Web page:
482 U. S. 451
June 15, 1987
A Houston ordinance made it a crime to “in any manner oppose, molest, abuse or interrupt any policeman in the execution of his duty.” Raymond Wayne Hill, a gay rights activist who had been charged with this offense four times, sued to have the ordinance invalidated under the First Amendment. After some early losses in the lower courts, Houston argued that the Supreme Court should ask the Texas courts for a clarifying interpretation, and abstain from interpreting the act by its own lights.
The Court ruled 6-3 that certifying the case to Texas courts for clarification was inappropriate, and ruled 8-1 that the ordinance did violate the First Amendment. Brennan wrote for the majority, and he stressed the law’s overbroad nature, citing precedents that had recognized the need for citizens to be free to blow off some steam against policemen. The ordinance could easily have been written narrower, and it allowed officers too much discretion, since the mere act of talking had been sufficient to sustain convictions in practice. Brennan rejected the argument that Pullman abstention was necessary. Because he found the meaning of the ordinance plain, he did not think state courts could put any spin on the act which would render it Constitutional.
Powell, joined by Rehnquist and O’Connor, wrote to say that certification to Texas courts was a good idea. He believed that the state courts might be able to narrow its reach, especially through requiring those who violate it to have the intent to do so. Having lost this argument to Brennan though, Powell admitted that abstention would otherwise be inappropriate, since getting an authoritative construction from state courts in the absence of certification would be difficult. Examining the law, he found that it might be seen merely as prohibiting obstructive conduct rather than speech, but ultimately concluded that its vagueness and reckless pattern of enforcement compelled the conclusion of unconstitutionality.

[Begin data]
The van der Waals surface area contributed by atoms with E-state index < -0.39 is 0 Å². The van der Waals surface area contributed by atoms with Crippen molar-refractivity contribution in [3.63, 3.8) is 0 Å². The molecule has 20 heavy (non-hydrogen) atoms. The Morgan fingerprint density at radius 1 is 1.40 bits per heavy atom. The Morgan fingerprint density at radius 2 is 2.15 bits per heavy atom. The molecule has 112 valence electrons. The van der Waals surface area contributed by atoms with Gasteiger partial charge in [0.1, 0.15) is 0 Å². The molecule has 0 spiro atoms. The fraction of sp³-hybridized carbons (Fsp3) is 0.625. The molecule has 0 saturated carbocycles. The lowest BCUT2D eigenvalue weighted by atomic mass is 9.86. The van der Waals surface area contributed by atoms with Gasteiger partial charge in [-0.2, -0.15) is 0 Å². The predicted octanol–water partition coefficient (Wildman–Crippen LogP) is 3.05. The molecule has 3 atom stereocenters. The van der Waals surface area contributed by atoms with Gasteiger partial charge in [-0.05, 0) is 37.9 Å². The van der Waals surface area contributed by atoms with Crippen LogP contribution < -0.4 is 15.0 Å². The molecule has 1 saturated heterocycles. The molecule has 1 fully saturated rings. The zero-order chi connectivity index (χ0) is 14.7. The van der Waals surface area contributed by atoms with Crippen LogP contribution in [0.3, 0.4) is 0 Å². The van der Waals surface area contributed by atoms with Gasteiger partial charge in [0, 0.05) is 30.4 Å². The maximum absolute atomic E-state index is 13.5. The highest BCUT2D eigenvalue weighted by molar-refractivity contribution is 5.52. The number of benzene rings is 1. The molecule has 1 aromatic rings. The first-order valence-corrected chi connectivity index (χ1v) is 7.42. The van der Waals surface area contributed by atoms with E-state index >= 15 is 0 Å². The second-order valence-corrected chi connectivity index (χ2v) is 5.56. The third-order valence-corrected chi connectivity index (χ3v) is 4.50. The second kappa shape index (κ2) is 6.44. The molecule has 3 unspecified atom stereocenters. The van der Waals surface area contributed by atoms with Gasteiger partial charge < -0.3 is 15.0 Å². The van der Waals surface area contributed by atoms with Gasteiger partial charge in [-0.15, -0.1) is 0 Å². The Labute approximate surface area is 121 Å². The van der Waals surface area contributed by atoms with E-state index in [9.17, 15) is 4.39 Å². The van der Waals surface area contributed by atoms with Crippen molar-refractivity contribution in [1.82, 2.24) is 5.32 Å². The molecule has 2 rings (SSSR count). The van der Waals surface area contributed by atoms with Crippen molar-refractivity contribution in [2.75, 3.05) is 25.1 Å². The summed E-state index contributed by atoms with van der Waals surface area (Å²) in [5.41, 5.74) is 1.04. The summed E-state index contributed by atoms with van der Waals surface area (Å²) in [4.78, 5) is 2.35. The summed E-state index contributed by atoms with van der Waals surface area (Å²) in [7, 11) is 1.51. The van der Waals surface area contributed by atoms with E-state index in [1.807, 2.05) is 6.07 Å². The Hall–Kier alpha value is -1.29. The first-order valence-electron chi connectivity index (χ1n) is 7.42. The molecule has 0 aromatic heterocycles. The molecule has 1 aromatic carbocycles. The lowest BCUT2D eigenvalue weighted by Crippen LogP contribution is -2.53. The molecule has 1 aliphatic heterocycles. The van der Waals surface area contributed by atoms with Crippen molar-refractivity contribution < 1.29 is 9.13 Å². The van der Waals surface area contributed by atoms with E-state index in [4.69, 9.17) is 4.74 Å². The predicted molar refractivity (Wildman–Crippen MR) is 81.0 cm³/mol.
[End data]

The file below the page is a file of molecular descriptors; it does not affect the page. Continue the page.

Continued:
Rehnquist did not join that last section of Powell’s opinion, and found the ordinance wholly proper. He offered no argument of his own, but cited a dissent from a similar previous case. Scalia joined all of Powell’s opinion except the certification bit, and wrote a brief concurrence stating that he agreed with Brennan on that question. All in all, I think the Court struck the right balance. The only shame is that the logic of this case hasn’t yet been extended to a judge’s power to impose summary contempt of court, that power being perhaps the most egregiously unconstitutional fixture in our criminal justice system today.